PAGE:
About a year ago, we wrote an article titled "How HFT Quote Stuffing Caused The Market Crash Of May 6, And Threatens To Destroy The Entire Market At Any Moment" in which we advanced the proposal, first suggested by Nanex, that while High Frequency Trading was the primary reason for the May 6 flash crash, it was a specific aspect of HFT that permitted the Dow to drop 1,000 points in the span of minutes, namely "quote stuffing", or the process of blasting millions of bids and offers without and interest in executing a transaction, merely as a fishing expedition to isolate any "whale" orders and to front run them, making a few guaranteed cents in the process even as this materially distorts true market depth, liquidity and overall stability. And while we were not surprised that the toothless, incompetent and corrupt US securities regulator did take a passing interest in the issue, the topic of "quote stuffing" has finally attracted the interest of US prosecutors. From Bloomberg: "U.S. prosecutors have joined regulators’ investigation into whether some high-speed traders are manipulating markets by posting and immediately canceling waves of rapid-fire orders, two officials said...Justice Department investigators are “working closely” with the Securities and Exchange Commission to review practices “that are potentially manipulative, like quote-stuffing,” Marc Berger, chief of the Securities and Commodities Task Force at the U.S. Attorney’s Office for the Southern District of New York, said today at an event in New York." But, the traditional red herring justification for this criminal behavior goes, they provide so much liquidity which would forever be gone if it weren't for the high freaks.
While regulators previously said they were probing possibly abusive algorithmic trading practices, the attention of criminal authorities ramps up the stakes.
The SEC and Commodity Futures Trading Commission sharpened their focus on technology-driven trading after the so-called flash crash on May 6, which temporarily erased about $862 billion from the value of U.S. equities in less than 20 minutes. Regulators have placed limits on price moves and proposed rules limiting other practices, and lawmakers banned “spoofing,” in which market participants try to trick other computers into making decisions that can be exploited for profit.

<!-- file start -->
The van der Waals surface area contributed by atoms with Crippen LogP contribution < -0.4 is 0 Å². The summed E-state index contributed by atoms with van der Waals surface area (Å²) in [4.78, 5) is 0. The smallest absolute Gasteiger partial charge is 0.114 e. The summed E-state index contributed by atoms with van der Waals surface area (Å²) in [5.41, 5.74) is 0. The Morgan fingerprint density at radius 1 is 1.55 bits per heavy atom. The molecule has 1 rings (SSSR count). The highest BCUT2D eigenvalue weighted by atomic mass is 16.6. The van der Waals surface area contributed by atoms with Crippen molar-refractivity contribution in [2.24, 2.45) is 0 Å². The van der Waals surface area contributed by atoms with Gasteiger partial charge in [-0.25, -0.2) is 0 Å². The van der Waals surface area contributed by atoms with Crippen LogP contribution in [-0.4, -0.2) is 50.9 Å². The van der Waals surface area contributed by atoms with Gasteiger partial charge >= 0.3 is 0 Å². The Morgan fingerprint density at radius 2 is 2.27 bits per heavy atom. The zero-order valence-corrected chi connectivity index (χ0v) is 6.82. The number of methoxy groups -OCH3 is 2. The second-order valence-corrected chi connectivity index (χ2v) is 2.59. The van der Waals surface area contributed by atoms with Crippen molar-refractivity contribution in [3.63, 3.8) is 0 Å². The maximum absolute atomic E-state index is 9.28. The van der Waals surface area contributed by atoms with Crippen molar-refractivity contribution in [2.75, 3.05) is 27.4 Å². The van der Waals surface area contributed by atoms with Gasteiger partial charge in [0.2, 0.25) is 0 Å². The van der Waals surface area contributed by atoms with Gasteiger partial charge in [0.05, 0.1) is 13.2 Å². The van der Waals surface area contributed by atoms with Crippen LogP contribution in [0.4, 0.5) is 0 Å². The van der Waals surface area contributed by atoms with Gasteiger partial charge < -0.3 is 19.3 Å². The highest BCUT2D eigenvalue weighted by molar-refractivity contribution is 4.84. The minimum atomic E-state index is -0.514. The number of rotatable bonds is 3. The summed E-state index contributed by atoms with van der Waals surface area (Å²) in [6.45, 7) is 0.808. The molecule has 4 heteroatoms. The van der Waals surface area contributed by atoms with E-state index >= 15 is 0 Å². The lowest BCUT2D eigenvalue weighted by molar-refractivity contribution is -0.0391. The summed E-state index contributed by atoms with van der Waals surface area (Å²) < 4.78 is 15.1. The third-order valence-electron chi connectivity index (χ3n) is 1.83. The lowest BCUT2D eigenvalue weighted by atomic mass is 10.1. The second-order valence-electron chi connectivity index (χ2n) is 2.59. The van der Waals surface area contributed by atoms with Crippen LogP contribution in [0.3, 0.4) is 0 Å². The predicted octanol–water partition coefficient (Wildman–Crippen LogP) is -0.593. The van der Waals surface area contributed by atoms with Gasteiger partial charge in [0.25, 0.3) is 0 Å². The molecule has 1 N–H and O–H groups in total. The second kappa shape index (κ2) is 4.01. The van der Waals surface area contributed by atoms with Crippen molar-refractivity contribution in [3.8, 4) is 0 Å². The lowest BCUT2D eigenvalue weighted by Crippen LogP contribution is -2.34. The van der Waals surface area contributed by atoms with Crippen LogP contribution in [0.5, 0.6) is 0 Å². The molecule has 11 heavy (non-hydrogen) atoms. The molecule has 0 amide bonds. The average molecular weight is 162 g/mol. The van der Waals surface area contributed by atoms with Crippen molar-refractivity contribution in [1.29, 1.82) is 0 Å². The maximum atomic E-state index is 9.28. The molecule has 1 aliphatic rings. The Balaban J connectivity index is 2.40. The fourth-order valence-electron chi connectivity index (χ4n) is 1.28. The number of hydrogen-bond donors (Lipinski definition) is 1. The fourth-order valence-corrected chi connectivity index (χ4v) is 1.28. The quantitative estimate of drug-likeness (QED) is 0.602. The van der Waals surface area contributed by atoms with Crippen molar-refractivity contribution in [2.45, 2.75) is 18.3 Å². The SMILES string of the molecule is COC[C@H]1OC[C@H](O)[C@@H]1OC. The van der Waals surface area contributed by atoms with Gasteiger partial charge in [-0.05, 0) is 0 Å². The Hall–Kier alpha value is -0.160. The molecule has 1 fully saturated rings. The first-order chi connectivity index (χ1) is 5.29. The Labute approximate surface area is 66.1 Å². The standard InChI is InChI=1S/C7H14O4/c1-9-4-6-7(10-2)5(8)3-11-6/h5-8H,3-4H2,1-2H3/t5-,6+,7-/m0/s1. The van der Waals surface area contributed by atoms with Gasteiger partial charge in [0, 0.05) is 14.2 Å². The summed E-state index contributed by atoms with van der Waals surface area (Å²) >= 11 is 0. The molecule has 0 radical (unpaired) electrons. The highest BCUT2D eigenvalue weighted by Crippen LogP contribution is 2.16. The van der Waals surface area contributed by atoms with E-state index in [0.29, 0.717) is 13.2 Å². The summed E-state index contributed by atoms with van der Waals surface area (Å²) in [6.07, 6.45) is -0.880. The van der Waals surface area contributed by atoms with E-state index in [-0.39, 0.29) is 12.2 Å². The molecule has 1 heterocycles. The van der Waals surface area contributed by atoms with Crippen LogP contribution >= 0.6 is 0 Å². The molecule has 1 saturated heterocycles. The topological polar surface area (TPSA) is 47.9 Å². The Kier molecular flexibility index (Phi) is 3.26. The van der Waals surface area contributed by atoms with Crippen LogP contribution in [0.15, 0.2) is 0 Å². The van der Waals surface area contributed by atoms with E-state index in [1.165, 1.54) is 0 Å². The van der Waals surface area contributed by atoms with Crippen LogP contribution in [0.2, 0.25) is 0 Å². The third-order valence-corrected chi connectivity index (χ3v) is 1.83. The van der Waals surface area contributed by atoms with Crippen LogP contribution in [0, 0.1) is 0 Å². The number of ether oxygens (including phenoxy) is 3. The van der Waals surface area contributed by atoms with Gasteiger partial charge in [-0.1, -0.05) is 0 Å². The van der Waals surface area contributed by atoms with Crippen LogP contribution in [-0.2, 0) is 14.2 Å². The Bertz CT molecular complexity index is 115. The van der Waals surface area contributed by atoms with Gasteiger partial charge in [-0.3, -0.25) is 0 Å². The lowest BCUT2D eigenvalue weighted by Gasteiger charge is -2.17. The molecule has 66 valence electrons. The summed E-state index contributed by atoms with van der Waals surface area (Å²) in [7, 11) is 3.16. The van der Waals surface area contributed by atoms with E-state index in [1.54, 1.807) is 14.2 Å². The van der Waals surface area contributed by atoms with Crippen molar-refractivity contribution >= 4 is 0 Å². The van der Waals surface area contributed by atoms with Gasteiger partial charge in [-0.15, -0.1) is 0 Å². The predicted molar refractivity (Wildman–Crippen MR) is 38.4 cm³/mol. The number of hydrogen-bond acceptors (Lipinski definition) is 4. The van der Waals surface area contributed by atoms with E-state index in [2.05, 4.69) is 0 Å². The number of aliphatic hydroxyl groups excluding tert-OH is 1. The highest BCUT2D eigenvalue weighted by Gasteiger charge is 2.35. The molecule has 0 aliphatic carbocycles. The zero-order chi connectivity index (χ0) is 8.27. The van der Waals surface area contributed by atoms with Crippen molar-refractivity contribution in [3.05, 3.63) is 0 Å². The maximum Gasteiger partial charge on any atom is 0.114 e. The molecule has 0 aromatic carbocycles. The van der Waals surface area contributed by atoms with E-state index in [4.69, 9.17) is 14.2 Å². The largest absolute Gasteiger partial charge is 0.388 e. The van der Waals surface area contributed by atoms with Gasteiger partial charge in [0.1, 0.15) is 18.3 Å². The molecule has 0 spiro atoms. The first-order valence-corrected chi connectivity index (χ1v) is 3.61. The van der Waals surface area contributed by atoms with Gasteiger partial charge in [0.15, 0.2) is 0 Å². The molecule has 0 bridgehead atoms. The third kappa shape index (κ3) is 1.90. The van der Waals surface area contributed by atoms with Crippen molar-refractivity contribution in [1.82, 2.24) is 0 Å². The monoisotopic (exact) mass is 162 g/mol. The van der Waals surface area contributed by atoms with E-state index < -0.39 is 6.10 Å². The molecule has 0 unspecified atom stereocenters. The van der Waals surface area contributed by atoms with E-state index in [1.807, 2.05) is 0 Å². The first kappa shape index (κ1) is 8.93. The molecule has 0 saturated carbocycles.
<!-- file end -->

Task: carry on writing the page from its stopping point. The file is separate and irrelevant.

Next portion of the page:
A joint SEC-CFTC report released in October found no evidence that the May 6 sell-off was triggered by manipulation.
The SEC last year established a market-abuse unit to investigate cases of manipulation. At the securities law conference in New York today, SEC Enforcement Director Robert Khuzami said investigators need better technology to adequately police markets and detect possible misconduct coming from high- speed and algorithmic trading.
“The question is, do we have enough transparency to detect wrongdoing if it was going on,” Khuzami said, adding that SEC investigators are probing other matters arising from the May 6 market crash.
This is all wonderful, although please wake us up when the SEC and/or regional DAs have actually put in one of the bigger hedge fund fish, instead of the 25 year old traders who only follow orders, and immitate what their bosses do. Until then we are a little skeptical anything will change.
Yet if it does, naturally, the elimination of HFT would remove opportunities for those who keep track of the weakest links in the market which provide easy ways to take advantage of algos gone wild. However since the trade off is a far more stable market structure, and one which may finally have a chance to revert to equilibrium pricing, the trade off of some return to fundamental analysis is more than worth it.